NEW YORK — There were three samurai swords, with blades 13 inches, 21 inches and 28 inches long. There were hundreds of rounds of ammunition. There were targets, a bayonet, knives, pictures of a bloodied body wrapped in plastic, and guns. Lots of guns. And there were plans to buy more.
Among the items discovered by police after Adam Lanza shot dead 20 children and six adults at Sandy Hook Elementary School in Newtown, Conn., was a holiday card from his mother, Nancy, with a check inside for her son to buy another gun, according to search warrants made public Thursday.
The documents offer a chilling view of Nancy and Adam Lanza's home and of the 20-year-old's actions Dec. 14, when his massacre sparked calls for stricter gun laws and set the stage for the showdown underway in Washington between supporters and opponents of such laws.
The release of the warrants by Connecticut officials appeared to give renewed energy to gun control advocates, who noted the multiple high-capacity magazines that Lanza possessed and how easily he was able to get his hands on deadly weapons.
"Now is the time to turn that heartbreak into something real," President Obama said as he demanded that Congress not get "squishy" and shy away from requiring background checks on all gun sales and banning high-capacity magazines.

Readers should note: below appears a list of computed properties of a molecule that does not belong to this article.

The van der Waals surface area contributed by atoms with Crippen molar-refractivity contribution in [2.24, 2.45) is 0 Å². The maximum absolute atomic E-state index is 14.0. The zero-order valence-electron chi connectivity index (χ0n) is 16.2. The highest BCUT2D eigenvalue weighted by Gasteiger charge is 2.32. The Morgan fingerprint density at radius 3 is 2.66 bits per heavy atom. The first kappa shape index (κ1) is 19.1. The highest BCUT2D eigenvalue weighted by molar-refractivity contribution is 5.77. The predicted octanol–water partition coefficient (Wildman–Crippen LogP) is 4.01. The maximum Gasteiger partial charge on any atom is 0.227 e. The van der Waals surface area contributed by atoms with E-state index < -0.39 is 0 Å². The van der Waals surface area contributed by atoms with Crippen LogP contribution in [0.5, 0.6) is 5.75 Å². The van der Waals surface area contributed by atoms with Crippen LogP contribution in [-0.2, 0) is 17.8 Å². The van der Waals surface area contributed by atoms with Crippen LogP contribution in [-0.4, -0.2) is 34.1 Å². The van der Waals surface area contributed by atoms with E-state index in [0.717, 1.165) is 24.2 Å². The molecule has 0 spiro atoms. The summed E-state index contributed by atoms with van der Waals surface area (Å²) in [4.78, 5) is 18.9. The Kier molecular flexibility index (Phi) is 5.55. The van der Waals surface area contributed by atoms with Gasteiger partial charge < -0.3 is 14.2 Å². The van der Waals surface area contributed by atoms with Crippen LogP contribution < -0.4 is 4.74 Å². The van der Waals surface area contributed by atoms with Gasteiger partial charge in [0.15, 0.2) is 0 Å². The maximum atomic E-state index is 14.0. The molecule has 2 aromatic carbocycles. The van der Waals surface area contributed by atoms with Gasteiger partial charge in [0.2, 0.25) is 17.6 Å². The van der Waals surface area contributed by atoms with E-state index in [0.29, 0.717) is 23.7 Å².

"I haven't forgotten those kids. Shame on us if we've forgotten," said Obama, who was joined by some of the Newtown parents who lost children in Lanza's rampage.
In Newtown, a group that represents relatives of the slain and others, called for Congress to "pass sensible measures supported by the vast majority of Americans," an apparent allusion to universal background checks.
"The information revealed today underscores the need to turn this tragedy into transformation," said Tim Makris, the co-founder of Sandy Hook Promise. "It's time for our legislature to move forward with the strongest measures possible. The country is united that something must be done."
The papers made public were the beginning of what is likely to be a slow trickle of documents from investigators, who continue to comb through evidence and try to determine what caused Lanza to kill his mother and then target classrooms of first-graders at Sandy Hook.
Some of the items taken from the home and car of Adam Lanza:
- Document dated 10/9/10 pertaining to Nancy Lanza for sale or transfer of firearm
- Several boxes of ammunition for handguns, shotguns and rifles
- Firearms manuals including Bushmaster rifle and Glock pistol
- Metal bayonet
- One .22-caliber rifle with live ammunition
- Shotgun with two magazines containing 70 rounds
- Nine knives with blades from 3.75-12 inches long
- 6-foot wooden pole with blade and spear attached
- 3 swords with blades from 13-28 inches long
- Blue folder labeled "Guns" containing receipts and other firearm-related paperwork
- Paperwork dated 12/21/11 titled, "Connecticut Gun Exchange, Glock 20SF 10 mm FS 15 round FC."
- New York Times article on shooting at Northern Illinois University.
Source: Search warrants issued by superior court of Danbury, Conn.